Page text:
Monday, February 19 , 2018, 4:27 am | Fair 48º

 
 
 
 

Susan Stamper Brown: Bird Behavior Provides Backyard Immigration Lesson

The perky little chickadee with a black cap and deformed beak that I’d been trying to keep alive died last month, the same day the 7.9-magnitude earthquake jolted me and fellow Alaskans out of bed.

I knew it was only a matter of time.

It mattered not that I’d been doing everything possible to accommodate the cute little guy’s needs by pulverizing nuts and seeds to make it easier for him to swoop up and swallow food with his crossed-sickle beak.

Even without deformities, it’s tough for these birds, indigenous to Alaska, to survive the long and cold winters with daylight in short supply and 18-hour nights. They must eat constantly during daylight hours to regain the 10 percent body weight they burn each night staying warm.

The poor little guy died as a result of chain migration, when a couple of opportunistic migratory birds called redpolls visited our feeders and came back with their extended family. Hundreds of them.

Unlike chickadees, redpolls refuse to assimilate. Rather than sharing feeders by politely grabbing seeds and eating them elsewhere, redpolls swarm, attack and overtake feeders, gorging themselves until the food is gone. And the next day the cycle repeats itself.

It is impossible for them to coexist. The more feeding stations I set up, the more they gorge, taking from the birds that belong here and draining my birdseed budget.

These incorrigible birds have no interest in assimilating and contribute nothing to the rest. I have absolutely no control, though, because they have wings, and the skies they navigate, no borders.

This reminds me of the current debate happening over immigration. House Minority Leader Nancy Pelosi, D-Calif., said Jan. 26 that President Donald Trump’s immigration reform framework is “cruel” and part of an “unmistakable campaign to make America white again.”

Besides being toxic and divisive, Pelosi’s statement is downright ignorant. While I personally disagree with Trump’s proposition to offer a pathway to citizenship for those here illegally, his proposal has nothing to do with skin color.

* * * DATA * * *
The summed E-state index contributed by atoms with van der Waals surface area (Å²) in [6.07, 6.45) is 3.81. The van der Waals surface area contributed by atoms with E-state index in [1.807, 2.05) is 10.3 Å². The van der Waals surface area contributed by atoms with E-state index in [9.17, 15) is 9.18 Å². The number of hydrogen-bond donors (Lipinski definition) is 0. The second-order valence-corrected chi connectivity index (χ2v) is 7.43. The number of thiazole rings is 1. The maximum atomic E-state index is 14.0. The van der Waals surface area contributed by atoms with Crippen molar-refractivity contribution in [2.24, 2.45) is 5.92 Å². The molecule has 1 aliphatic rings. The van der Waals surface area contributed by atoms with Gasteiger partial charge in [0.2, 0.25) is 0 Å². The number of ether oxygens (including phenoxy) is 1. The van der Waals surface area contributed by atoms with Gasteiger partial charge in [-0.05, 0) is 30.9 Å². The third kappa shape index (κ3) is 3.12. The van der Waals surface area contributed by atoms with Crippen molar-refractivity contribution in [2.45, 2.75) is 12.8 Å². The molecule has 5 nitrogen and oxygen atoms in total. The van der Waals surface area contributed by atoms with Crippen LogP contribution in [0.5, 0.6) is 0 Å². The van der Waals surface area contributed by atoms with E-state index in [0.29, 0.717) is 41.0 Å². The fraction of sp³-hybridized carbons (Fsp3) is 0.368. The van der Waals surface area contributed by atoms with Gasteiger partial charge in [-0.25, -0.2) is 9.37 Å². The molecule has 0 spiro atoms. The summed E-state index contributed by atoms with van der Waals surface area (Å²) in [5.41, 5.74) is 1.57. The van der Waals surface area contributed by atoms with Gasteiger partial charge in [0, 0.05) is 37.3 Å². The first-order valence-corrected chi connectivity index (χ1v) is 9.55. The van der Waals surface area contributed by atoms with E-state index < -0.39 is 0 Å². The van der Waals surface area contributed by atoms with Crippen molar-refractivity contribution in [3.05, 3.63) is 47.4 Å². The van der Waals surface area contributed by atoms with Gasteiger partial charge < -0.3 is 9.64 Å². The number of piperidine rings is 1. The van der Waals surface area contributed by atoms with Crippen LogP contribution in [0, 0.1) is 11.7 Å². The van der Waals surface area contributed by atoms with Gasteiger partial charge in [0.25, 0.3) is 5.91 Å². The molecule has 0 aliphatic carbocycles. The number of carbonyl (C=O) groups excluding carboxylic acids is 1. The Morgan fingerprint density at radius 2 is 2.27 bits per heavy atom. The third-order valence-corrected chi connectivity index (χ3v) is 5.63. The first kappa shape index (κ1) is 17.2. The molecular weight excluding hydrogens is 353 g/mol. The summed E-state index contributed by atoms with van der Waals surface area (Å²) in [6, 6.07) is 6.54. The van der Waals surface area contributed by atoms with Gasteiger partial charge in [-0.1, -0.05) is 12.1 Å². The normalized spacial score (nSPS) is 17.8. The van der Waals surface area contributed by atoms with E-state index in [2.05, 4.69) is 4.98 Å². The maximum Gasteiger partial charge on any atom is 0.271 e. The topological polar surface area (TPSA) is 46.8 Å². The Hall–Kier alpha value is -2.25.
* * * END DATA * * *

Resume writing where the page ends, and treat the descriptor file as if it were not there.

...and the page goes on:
Discontinuing the ridiculous Visa Lottery Program that invites people from countries all over the world, including those with known terrorist problems, is a no-brainer. Likewise, building a border wall and ending the preposterous chain migration program is necessary for our country’s survival.

According to Daniel Horowitz of Conservative Review, “Overall, 97 percent of the 4 million individuals on the visa waiting list are chain migrants whose sole claim to an immigrant visa is family ties.”

He reports that in December 2017 alone, a beneficiary of chain migration targeted Harrisburg, Pa., police in a series of shootings. On the same day as that terrorist attack, another chain migration recipient was sentenced in a Harrisburg federal court for material support to ISIS while a female Pakistani here on an F43 visa was charged with laundering Bitcoin to raise money for ISIS.

Unless immigration is fixed, it will only get worse.

Case in point: Europe’s migration crisis, an ill-advised goodwill gesture that invited a sudden eruption of nonassimilating refugees that essentially upended the lives of citizens, drained resources and generally wreaked havoc on the local population.

Americans are generous, but like me, they have their limits. If redpolls had the desire to get along with all the other birds, there’s little I would not sacrifice to accommodate them. Lord knows I’ve tried.

Similarly, our country has always welcomed legal immigrants to share in our national wealth and opportunity. But, it requires a willingness on everyone’s part to live up to our nation’s motto, “E Pluribus Unum,” out of many, one.

Since spraying my yard with birdshot is not an option, I am signing off now to refill the bird feeders and to take a head count of my chickadees.

— Susan Stamper Brown writes about culture, politics and current events from her home in Alaska, and is syndicated by Cagle Cartoons. Contact her through Facebook or at [email protected]. Click here for previous columns. The opinions expressed are her own.

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